I'm not sure why or how two different year/models are being compared in value but yes, you're obviously going to see a difference between a '69 or '70 Mach 1 428 fastback vs a '68 390 GT fastback (I do own one of the later). The combo of the 428 ci & Mach 1 will do that every time on similar condition cars. BTW, my first car was a '70 Boss 302 (Calypso Coral).
  • 3
    David & Carol Grant Marysville, Washington October 18, 2016 at 01:52
    We own a 68 Ford Mustang, straight six, 200 CC, coupe, meadowlark yellow--original color but not original paint (It has been painted once) Can't find a value for this model. it has 306K miles on it, and the engine has been rebuilt. We just had power steering and power brakes put on it, and have new carpet, front seat covers, and new bumper on it. Otherwise it is stock. can anyone help me find a value for it?
  • 4
    Ron Stanley California October 18, 2016 at 17:52
    I purchased a new 1968 Ford Fairlane 500 hardtop with a 390 ci .cruiseomatic, and a posie rear end that I wish that I had today as it was one of the best/fun to drive cars I have ever owned.
  • 5
    Larry Pack Michigan October 19, 2016 at 07:39
    No question that the S-code cars are overlooked. My son bought a 1967 390 four speed fastback in Alcopuco Blue 10 years ago for 21,500. The car is beautiful and stock. It's docile in traffic but very fast. Even the Paragon Corvette shop owner, Steve Childs, said he had no idea a Mustang could be so quick and fun to drive. The four speed cars command more value now.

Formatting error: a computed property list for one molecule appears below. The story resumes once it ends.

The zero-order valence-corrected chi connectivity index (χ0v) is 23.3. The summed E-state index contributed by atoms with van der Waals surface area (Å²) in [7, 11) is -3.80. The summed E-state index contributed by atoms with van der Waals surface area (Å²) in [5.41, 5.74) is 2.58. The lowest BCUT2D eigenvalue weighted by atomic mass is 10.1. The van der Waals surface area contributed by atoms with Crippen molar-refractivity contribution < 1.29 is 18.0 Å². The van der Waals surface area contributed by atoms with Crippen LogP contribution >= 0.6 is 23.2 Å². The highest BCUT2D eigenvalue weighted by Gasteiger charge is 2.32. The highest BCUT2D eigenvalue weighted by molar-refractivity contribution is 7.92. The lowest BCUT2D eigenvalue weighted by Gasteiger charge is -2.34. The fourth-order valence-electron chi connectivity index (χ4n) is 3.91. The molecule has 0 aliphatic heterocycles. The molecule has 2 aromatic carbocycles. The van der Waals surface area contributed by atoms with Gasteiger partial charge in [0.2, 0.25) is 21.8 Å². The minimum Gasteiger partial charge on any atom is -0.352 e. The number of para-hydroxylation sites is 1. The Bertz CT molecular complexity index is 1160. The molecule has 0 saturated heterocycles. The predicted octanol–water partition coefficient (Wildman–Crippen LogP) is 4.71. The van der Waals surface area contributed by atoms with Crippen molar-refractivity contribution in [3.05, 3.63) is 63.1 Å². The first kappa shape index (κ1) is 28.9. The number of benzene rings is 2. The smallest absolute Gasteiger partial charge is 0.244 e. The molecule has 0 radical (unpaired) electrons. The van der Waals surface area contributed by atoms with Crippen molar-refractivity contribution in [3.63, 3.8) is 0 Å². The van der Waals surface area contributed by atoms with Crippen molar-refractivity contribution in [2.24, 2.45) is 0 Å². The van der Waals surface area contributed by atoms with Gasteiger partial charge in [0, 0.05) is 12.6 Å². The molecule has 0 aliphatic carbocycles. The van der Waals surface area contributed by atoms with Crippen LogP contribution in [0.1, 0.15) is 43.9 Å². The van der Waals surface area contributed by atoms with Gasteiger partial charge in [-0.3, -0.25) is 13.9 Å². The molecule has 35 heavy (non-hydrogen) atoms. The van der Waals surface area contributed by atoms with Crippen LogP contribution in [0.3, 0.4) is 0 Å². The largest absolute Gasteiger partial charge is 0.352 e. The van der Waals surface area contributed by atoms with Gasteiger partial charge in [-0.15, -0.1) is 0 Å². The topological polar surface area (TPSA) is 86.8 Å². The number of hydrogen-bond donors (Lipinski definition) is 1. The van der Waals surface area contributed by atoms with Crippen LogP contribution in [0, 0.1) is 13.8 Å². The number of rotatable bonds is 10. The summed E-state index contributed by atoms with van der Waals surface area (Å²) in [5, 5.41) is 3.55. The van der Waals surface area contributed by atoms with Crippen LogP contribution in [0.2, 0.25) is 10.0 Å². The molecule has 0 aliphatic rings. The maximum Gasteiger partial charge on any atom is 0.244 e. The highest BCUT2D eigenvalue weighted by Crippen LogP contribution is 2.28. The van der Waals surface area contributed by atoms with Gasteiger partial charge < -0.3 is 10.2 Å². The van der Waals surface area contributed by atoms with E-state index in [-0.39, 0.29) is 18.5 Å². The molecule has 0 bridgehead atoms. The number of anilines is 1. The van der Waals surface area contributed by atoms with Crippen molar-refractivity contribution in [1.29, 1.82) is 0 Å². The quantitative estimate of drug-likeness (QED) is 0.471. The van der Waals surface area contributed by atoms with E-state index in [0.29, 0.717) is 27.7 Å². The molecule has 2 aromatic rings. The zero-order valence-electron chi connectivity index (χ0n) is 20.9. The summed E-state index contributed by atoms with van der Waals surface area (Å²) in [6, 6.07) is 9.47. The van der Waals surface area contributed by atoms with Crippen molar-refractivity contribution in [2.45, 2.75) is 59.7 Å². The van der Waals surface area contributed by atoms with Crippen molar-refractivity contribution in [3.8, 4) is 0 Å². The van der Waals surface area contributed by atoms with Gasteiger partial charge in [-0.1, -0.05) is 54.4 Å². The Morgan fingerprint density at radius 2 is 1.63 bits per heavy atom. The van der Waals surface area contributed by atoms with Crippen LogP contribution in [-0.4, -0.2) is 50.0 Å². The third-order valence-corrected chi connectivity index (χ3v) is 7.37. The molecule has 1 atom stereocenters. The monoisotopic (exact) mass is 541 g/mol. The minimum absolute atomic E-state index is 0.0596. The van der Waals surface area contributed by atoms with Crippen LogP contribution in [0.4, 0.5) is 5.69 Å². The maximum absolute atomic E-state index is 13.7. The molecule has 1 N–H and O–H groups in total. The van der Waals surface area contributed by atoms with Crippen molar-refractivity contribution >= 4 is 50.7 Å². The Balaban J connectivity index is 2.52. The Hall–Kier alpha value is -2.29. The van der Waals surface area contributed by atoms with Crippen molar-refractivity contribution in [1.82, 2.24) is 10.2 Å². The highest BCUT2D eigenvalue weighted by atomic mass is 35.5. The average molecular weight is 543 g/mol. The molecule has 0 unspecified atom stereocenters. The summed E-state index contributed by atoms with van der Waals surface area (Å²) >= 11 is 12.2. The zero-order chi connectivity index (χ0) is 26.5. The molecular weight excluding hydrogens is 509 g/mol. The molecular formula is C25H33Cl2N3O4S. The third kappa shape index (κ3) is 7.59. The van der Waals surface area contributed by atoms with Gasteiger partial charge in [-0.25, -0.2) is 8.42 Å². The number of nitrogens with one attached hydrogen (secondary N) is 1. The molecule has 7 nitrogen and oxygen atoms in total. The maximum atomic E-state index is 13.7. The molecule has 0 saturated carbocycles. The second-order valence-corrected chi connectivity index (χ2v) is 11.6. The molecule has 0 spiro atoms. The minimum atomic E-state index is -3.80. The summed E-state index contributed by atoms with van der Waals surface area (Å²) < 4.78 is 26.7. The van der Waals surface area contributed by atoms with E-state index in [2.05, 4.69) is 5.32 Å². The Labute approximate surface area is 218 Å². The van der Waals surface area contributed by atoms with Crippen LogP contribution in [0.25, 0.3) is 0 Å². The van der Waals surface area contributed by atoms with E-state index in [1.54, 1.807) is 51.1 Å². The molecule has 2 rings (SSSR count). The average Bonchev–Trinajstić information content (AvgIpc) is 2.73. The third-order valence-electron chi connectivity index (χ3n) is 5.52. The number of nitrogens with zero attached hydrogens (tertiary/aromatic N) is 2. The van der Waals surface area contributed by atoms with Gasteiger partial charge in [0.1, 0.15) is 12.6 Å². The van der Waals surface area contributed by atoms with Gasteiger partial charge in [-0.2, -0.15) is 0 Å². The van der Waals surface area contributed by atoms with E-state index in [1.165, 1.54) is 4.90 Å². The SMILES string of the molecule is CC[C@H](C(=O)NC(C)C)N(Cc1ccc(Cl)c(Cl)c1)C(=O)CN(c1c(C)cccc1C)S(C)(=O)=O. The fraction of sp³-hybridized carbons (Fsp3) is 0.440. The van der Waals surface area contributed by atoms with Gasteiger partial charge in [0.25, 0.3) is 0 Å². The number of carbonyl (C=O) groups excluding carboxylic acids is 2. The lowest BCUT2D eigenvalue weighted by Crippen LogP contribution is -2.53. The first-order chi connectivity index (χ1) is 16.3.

• 6
    Mike GA October 19, 2016 at 20:14
    Nice car but those auctions sales prices seem record #s for a 67 GTA 399 coupe. I'd like to see a Marti report for it. Why does it have GTA stripes and badges AND standard Mustang emblems?
  • 7
    Charles Holzer Lebanon Pa October 22, 2016 at 12:22
    Good to know the values are hopefully steady as I need to sell mine!
  • 8
    Steve Hendersonville NC October 30, 2016 at 20:09
    The 325-335 HP 390's of that era were known to be overrated HP wise, the 335 HP Cobra Jets were thought to put out more like 400 HP. Major underrating. Two different animals.
  • 9
    Andy Jackson Lebanon, NJ November 20, 2016 at 20:22
    Having grown up in that era, the 390''s were considered to be a bit of a dog. They came with truck intake, heads, and cams. They were known for great low end torque (perfect for truck or towing duties) but quickly ran out breath around 4000 rpm. Put a set of ported or better aluminum aftermarket heads on along with a more aggressively lobed cam and matching intake and it's a whole different story.
  • 10
    Ed Cain Atl.Ga. January 15, 2017 at 00:24
  • 11
    Bill Osprey Fla February 9, 2017 at 15:22
    I have an S code GTA. Looks and runs like new. Extensive frame off restoration. 1 of 1 as per Marti report. Been offered $52,500 but would need to get a little more before I sold it. Many options including fac air/ decor interior/ overhead console and more
  • 12
    Bill Australia March 18, 2017 at 18:06
    Can anyone tell me the total number of 1968 GT S code Fastbacks were built in Highland Green
  • 13
    Merstrand Denmark March 18, 2017 at 06:42
    I own a 68 S-Code Fastback - restored, in Europe they sell for 60 - 80.000 USD in good condition, and the Bullit hype adds further to that - I have BBM heads stan FPA headers etc. doing 450 HP
  • 14
    Theadore L Jaeger California April 2, 2017 at 01:53
    I owned 3 66 cyclones gts each one capable of 5.9 0to 60 with shitty traction only one verification by CHP at 160 OH YAH his comment was telling me it can't do it not 428 (can't spin that fast) to mch stroke 1problem front sump oil pan those guys. Oh CHP didn't catch me, had to wait for him he wasn't pissed, but in awe! Oh BTW GT 390